Dwight Garner is one of the most beloved book critics writing today. His New York Times reviews, whether positive, negative, or mixed, are always entertaining—not an adjective most would use to describe book criticism. Language comes alive in his reviews; one gets the sense that he’s playing with words and having fun along the way.
Raised in West Virginia and Naples, Florida, Garner started writing for alternative weeklies such as the Village Voice and the Boston Phoenix after graduating from Middlebury College. In 1995 he became the founding books editor of Salon, where he worked for three years, followed by a decade as senior editor at the New York Times Book Review. He has been a daily book critic for the New York Times since 2008. The author of an art book, Read Me: A Century of Classic American Book Advertisements (Ecco, 2009), he is currently working on a biography of James Agee. You can follow him on Twitter, @DwightGarner.
With Goodreads, Amazon, and countless blogs, it seems like everyone’s a book critic these days. What credentials do critics have that make them critics? And what was your own path to becoming a professional book critic?
No credentials are required to write criticism: Either your voice has authority or it doesn’t. Either it has style and wit or it doesn’t. Thank God there’s no grad program, no Columbia School of Criticism. Nearly all the best critics are to some degree autodidacts. Their universities are coffee shops and tables covered with books.
I grew up in a house that didn’t have many books in it, beyond the Bible and Reader’s Digest Condensed Books, at any rate, and where culture wasn’t particularly valued. I loved reading critics—book critics, movie critics, rock critics—from the time I was young. They gave me someone to talk to, in my mind, about the things I cared about. I’m the kind of reader who’s always flipped first to the “back of the book” of magazines, or to the arts pages of any newspaper. I worked in a record store during high school and wrote rock reviews for the school newspaper. This makes me sound almost cool; I was not almost cool. I was also the editor of my college paper. But I prefered writing book reviews, which I also did. Writing book criticism seemed to me then, and seems to me now, a chance to talk about everything that matters—the whole world, really.
You can’t trust Amazon reviews; I’m less certain about Goodreads, which I don’t know enough about. I’ve found it to be a terrific resource for certain kinds of information. Good writing is good writing wherever it appears, definitely including blogs. The more voices the merrier.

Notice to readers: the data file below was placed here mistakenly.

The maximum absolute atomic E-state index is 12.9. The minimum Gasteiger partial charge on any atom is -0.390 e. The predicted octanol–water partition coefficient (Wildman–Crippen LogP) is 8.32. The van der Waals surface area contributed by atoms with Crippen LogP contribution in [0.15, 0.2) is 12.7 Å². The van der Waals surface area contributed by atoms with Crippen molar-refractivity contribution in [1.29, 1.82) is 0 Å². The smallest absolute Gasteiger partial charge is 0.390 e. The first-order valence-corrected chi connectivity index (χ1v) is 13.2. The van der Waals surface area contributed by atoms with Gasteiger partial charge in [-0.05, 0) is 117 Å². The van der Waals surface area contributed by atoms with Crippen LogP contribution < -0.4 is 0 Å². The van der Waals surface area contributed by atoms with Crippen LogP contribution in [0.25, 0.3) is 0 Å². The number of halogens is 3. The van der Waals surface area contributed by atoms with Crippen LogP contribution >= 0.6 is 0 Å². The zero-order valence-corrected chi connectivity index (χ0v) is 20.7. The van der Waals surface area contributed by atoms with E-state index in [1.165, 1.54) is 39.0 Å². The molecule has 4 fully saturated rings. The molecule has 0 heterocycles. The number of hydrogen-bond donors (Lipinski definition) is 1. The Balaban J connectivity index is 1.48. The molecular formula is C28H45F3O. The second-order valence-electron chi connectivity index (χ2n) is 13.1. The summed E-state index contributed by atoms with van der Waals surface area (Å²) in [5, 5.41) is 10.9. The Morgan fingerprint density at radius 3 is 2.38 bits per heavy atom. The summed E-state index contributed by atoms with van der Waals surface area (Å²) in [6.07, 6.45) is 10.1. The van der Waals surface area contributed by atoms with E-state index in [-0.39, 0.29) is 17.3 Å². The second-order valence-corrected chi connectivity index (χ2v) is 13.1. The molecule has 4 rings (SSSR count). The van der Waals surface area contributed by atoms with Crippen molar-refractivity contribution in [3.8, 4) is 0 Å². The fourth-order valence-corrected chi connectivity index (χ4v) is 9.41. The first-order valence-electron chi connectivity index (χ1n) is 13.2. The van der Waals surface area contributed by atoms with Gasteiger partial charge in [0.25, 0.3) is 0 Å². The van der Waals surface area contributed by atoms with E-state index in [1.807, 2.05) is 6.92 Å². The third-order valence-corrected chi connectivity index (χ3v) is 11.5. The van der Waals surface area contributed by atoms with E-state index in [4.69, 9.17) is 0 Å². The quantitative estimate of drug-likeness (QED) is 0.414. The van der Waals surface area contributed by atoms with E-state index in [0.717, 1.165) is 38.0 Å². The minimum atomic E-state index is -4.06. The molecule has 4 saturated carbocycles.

Facebook and Twitter have been a terrific boost to authors and publishers. Has social media aided your role as a critic?
I forget who it was who said that Facebook is a smart service for simple people while Twitter is a simple service for smart people. Ouch, right? But true enough. Twitter is companionable if you follow the right people, and you can dip into real-time conversations about books. You can see what people are saying; you can glean links to reviews. If people I respect are talking about a book, and it’s not on my radar, I’ll put it on my radar. I’ve reviewed books because I’ve seen interesting people talking about them.
Does buzz—a big advance or an author’s name—influence you?
Buzz matters and it doesn’t matter. Occasionally you might weigh in on a book because you have something to add about something everyone is talking about, perhaps to deflate the hype. Book critics envy movie critics only in that movie critics write weekly about things people are talking about and are likely to see.
Are you able to select which books you review or are they assigned to you? If you have a relationship with a publicist or editor, does it tip the balance?
At the Times we pick our own books. The daily books editor, Rachel Saltz, is a mensch, though, and is great at suggesting things. I review six or seven books a month; my schedule is two reviews one week, one the next. It’s about [equivalent to] the schedule of a major-league pitcher. Two or three of those books I know almost on contact that I want to review, because I’m interested in the author or I’m interested in the topic. After that, it gets headache-making. I sit down once a week or so with a big pile of galleys and poke around in them, looking for signs of life.
Relationships with publicists and editors (I don’t have many of those) don’t matter, either—a book is worthwhile or it isn’t, and the good ones know that. Having said that, a really good editor or publicist will know that very rare occasion to send up the bat signal, to indicate that a genuinely extraordinary book is on the horizon. Alas, even the bat signal, three times out of five, turns out to be hype.